Book Review: The Shape of Sola Scriptura. By Keith A. Mathison. (2001)
Keith Mathison’s book The Shape of Sola Scriptura is an apologia for the classic Protestant dogma of sola scriptura (the Bible alone). The book is timely because in recent years a growing number of Protestants have become Roman Catholic or Eastern Orthodox. Many of these former Protestants left because of a theological crisis, including the loss of confidence in sola scriptura. These conversions have given rise to a stream of apologetics materials challenging Protestant theology, sola scriptura in particular. Mathison’s book is needed because Protestantism must be able to provide a reasoned defense of its foundational tenets if it is to stop the exodus to Roman Catholicism or Eastern Orthodoxy, and present itself as a reasonable faith.
Dr. Mathison structures his book along three lines: (1) the historical argument — the Protestant doctrine of sola scriptura is consistent with the teachings of the early Church Fathers, (2) the biblical argument — the New Testament teaches sola scriptura, and (3) the pragmatic argument — sola scriptura is capable of providing church unity. He also makes use of Heiko Oberman’s categories of Tradition I (one source theory) for Protestantism and Tradition II (two source theory) for Roman Catholicism (Mathison p. 48). He then creates a new category Tradition for modern Evangelicals. The new category was created to distinguish classical Protestants who respect the historic creeds from modern Evangelicals who disdain them.
The doctrine of double predestination is the hallmark of John Calvin and Reformed theology. (#1) It is the belief that just as God predestined his elect to eternal life in Christ, he likewise predestined (reprobated) the rest to hell.
With blunt frankness Calvin wrote:
We call predestination God’s eternal decree, which he compacted with himself what he willed to become of each man. For all are not created in equal condition; rather, eternal life is foreordained for some, eternal damnation for others (Institutes 3.21.5; Calvin 1960:926).
Double predestination was one Calvin’s more controversial teachings and he wrote extensively to defend this belief. In the final edition of his Institutes, Calvin devoted some eighty pages to defending this doctrine. (#2) Despite its controversial nature, double predestination became the official position of the Reformed churches.
This blog posting will provide an Orthodox critique of Reformed theology. More specifically, it will focus on the doctrinal formula TULIP, because TULIP provides a clear and concise summary of Reformed theology. The acronym is a catchy way of conveying the five major points of the Canons of Dort: T = total depravity, U = unconditional election; L = limited atonement, I = irresistible grace, and P = perseverance of the saints.
The Canons of Dort represent the Dutch Reformed Church’s affirmation of predestination in the face of the Remonstrant movement (popularly known as Arminianism) which attempted in the early 1600s to temper the rigor of predestination by allowing for human free will in salvation. (#3) Although the Canons of Dort form the official confession of the Dutch Reformed Church, its affirmation of predestination parallels that found in other major confessions, e.g., the Westminster Confession, the Second Belgic Confession, and the Heidelberg Catechism. (#4)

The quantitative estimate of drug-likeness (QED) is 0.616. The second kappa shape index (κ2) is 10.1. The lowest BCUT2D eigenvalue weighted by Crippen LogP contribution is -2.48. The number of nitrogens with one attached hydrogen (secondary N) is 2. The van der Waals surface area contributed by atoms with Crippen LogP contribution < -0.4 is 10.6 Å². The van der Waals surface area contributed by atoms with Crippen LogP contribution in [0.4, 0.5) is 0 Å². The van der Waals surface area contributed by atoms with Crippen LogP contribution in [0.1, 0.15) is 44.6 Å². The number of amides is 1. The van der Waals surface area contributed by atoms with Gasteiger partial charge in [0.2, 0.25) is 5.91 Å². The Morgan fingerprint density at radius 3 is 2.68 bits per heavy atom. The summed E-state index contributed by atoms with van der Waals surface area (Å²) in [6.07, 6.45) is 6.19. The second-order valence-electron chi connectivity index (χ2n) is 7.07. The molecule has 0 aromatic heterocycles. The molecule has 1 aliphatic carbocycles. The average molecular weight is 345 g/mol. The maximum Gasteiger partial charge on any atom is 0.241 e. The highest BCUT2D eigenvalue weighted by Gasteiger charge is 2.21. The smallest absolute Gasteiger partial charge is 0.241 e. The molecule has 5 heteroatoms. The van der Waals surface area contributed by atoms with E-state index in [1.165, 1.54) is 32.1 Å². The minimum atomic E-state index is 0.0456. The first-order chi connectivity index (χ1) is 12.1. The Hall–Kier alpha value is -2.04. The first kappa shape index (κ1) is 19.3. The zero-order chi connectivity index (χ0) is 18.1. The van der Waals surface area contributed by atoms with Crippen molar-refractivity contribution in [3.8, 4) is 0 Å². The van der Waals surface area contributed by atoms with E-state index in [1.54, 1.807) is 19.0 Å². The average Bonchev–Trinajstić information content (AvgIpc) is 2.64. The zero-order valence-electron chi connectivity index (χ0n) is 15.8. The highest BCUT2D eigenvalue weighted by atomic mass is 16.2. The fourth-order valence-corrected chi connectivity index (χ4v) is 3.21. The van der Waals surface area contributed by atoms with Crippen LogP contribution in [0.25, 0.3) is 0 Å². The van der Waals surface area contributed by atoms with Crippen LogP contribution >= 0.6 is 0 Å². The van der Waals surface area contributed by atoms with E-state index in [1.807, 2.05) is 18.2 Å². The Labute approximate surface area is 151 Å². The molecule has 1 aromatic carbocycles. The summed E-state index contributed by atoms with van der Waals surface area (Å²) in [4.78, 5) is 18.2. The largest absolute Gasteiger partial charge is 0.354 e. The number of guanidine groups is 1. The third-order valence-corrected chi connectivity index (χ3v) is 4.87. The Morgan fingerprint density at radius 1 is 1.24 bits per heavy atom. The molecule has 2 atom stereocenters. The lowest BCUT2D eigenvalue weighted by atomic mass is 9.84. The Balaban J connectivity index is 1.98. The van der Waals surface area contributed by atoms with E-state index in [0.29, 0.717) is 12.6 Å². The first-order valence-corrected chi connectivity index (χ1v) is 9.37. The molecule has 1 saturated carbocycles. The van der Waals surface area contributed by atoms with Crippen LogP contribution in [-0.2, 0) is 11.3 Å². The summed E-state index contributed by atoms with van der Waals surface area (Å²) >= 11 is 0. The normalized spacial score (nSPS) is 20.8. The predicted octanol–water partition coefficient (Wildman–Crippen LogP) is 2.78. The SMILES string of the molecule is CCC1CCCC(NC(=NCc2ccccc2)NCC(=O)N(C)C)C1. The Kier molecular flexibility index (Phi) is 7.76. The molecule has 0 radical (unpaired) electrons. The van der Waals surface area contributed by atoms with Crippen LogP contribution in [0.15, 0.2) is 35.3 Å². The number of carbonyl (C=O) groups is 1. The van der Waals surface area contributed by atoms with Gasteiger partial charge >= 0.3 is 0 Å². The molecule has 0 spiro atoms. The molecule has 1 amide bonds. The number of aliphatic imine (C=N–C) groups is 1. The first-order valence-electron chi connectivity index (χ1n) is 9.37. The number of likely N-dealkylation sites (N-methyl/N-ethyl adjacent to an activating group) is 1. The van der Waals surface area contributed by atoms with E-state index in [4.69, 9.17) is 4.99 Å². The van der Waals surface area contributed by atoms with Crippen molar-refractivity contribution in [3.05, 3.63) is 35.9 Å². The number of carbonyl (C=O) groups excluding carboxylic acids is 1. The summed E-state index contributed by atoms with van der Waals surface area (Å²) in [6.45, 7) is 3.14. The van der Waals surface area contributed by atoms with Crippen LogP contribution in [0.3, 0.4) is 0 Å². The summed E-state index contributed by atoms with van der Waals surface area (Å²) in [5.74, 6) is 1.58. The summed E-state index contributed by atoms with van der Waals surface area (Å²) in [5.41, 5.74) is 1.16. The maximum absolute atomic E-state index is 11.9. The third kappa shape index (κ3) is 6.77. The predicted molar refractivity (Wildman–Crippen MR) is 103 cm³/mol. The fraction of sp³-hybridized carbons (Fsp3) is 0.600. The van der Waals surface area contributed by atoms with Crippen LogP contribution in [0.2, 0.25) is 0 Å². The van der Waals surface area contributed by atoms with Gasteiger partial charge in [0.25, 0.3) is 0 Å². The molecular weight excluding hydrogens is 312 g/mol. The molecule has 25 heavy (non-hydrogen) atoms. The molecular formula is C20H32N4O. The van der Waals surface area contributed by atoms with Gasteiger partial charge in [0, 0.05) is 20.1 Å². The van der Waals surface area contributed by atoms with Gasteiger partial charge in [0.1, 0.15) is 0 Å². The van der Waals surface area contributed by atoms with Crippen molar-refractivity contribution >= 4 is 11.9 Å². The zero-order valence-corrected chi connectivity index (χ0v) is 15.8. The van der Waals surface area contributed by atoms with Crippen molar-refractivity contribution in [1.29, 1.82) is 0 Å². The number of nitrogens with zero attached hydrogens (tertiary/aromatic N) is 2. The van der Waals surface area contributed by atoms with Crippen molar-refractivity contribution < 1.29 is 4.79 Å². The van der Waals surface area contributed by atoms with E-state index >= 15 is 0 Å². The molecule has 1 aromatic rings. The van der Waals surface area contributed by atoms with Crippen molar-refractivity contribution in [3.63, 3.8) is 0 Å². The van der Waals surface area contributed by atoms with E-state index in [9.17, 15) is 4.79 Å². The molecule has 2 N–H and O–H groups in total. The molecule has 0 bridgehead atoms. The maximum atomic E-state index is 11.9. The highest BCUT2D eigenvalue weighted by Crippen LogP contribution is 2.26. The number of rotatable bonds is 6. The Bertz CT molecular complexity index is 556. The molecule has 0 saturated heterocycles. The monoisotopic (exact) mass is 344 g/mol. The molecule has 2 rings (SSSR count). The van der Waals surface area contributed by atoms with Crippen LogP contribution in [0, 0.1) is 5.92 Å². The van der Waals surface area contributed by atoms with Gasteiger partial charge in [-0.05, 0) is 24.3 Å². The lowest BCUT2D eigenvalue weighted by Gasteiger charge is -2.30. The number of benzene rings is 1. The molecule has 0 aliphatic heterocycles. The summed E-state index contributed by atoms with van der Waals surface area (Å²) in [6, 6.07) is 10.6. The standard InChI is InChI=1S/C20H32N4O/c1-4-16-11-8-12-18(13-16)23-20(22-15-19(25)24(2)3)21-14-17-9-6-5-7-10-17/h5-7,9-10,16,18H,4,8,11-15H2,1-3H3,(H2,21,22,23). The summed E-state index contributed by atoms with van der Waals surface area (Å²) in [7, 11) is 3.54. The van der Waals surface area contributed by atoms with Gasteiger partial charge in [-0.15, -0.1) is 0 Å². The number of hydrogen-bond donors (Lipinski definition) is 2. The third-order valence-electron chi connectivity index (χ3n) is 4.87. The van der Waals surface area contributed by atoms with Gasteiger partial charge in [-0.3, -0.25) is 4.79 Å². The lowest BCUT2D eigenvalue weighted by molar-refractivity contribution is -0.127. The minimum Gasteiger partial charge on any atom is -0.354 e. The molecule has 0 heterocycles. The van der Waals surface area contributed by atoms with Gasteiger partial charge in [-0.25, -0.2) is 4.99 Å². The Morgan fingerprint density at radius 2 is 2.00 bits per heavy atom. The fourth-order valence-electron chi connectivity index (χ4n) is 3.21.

Calvinism and Eastern Orthodoxy represent two radically different theological traditions. Orthodoxy has its roots in the early Ecumenical Councils and the Church Fathers, whereas Calvinism emerged as a reaction to medieval Roman Catholicism. Aside from a brief encounter in the early seventeenth century, there has been very little interaction between the two traditions. (#5) This is beginning to change with the growing interest among Evangelicals and mainstream Protestants in Orthodoxy. (#6) This lacuna has often presented a challenge for Protestants in the Reformed tradition who wanted to become Orthodox and Orthodox Christians who want to reach out to their Reformed/Calvinist friends. This is why I created the OrthodoxBridge (see Welcome) and why I am tackling such difficult issues like the doctrine of predestination.
Re your statement “The fact is, imposing sola scriptura on the early Church Fathers IS a highly disputed matter, and does not hold up under scrutiny. Where is the supporting evidence?” I have a question or two.
1. Absent a body of oral tradition and the corpus of the church Fathers, which both developed over centuries and which the Fathers themselves did not have (Irenaus was not reading the Cappadocian Fathers nor was he celebrating the liturgy of Chrysostom) what is the source of Christian knowledge of God, the law, and the Gospel of Jesus Christ? From whence did the later developed corpus of the Fathers and the oral tradition receive it’s knowledge of the Gospel?
2. Irenaus writes: “We have learned from none others the plan of our salvation, than from those through whom the Gospel has come down to us, which they did at one time proclaim in public, and at a later period, by the will of God, handed down to us in the Scriptures, to be the ground and pillar of our faith.” Adv. Her. 3.1.1
Are you contradicting the above statement of Irenaus which says the Scriptures are “the ground and pillar of our faith” or do you equate the later corpus of the Fathers and the body of oral (and mostly liturgical) tradition with Scripture? Are the writings of the Fathers and the liturgy of the church “theopneustos?” How does the Confession of Dosiethus agree with Irenaus when said confession is adamant that Christians should not read the Scriptures because they are obscure and require initiation into the secrets of theology?